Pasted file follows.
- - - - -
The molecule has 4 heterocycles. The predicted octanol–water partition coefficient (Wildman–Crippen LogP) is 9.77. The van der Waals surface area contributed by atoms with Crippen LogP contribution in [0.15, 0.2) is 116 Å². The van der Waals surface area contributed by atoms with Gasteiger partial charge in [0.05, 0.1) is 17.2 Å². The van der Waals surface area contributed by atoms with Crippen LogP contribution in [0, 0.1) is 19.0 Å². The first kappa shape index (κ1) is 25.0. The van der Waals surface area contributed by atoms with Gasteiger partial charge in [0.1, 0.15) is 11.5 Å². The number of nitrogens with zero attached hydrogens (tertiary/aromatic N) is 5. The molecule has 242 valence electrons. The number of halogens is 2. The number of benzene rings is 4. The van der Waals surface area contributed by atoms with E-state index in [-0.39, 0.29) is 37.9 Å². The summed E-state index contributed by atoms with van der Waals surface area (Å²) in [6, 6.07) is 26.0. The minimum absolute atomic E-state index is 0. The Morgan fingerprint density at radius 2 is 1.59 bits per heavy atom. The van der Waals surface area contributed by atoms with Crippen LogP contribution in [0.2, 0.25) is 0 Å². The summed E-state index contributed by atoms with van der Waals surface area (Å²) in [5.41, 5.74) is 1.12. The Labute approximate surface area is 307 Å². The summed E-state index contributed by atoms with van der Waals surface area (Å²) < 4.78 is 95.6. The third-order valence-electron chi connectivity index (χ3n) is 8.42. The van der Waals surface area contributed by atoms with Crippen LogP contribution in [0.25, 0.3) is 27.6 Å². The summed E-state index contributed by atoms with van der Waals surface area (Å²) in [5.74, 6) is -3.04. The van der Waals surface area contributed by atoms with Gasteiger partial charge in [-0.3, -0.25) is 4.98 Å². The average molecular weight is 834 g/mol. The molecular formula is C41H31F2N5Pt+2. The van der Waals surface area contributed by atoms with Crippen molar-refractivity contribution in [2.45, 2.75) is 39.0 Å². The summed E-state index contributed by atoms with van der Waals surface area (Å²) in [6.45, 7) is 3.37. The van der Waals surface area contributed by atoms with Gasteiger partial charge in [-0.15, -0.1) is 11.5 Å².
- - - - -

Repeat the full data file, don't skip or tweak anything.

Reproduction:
The molecule has 4 heterocycles. The predicted octanol–water partition coefficient (Wildman–Crippen LogP) is 9.77. The van der Waals surface area contributed by atoms with Crippen LogP contribution in [0.15, 0.2) is 116 Å². The van der Waals surface area contributed by atoms with Gasteiger partial charge in [0.05, 0.1) is 17.2 Å². The van der Waals surface area contributed by atoms with Crippen LogP contribution in [0, 0.1) is 19.0 Å². The first kappa shape index (κ1) is 25.0. The van der Waals surface area contributed by atoms with Gasteiger partial charge in [0.1, 0.15) is 11.5 Å². The number of nitrogens with zero attached hydrogens (tertiary/aromatic N) is 5. The molecule has 242 valence electrons. The number of halogens is 2. The number of benzene rings is 4. The van der Waals surface area contributed by atoms with E-state index in [-0.39, 0.29) is 37.9 Å². The summed E-state index contributed by atoms with van der Waals surface area (Å²) in [6, 6.07) is 26.0. The minimum absolute atomic E-state index is 0. The Morgan fingerprint density at radius 2 is 1.59 bits per heavy atom. The van der Waals surface area contributed by atoms with Crippen LogP contribution in [0.2, 0.25) is 0 Å². The summed E-state index contributed by atoms with van der Waals surface area (Å²) in [5.41, 5.74) is 1.12. The Labute approximate surface area is 307 Å². The summed E-state index contributed by atoms with van der Waals surface area (Å²) < 4.78 is 95.6. The third-order valence-electron chi connectivity index (χ3n) is 8.42. The van der Waals surface area contributed by atoms with Crippen LogP contribution in [0.25, 0.3) is 27.6 Å². The summed E-state index contributed by atoms with van der Waals surface area (Å²) in [5.74, 6) is -3.04. The van der Waals surface area contributed by atoms with Gasteiger partial charge in [-0.3, -0.25) is 4.98 Å². The average molecular weight is 834 g/mol. The molecular formula is C41H31F2N5Pt+2. The van der Waals surface area contributed by atoms with Crippen molar-refractivity contribution in [2.45, 2.75) is 39.0 Å². The summed E-state index contributed by atoms with van der Waals surface area (Å²) in [6.45, 7) is 3.37. The van der Waals surface area contributed by atoms with Gasteiger partial charge in [-0.15, -0.1) is 11.5 Å².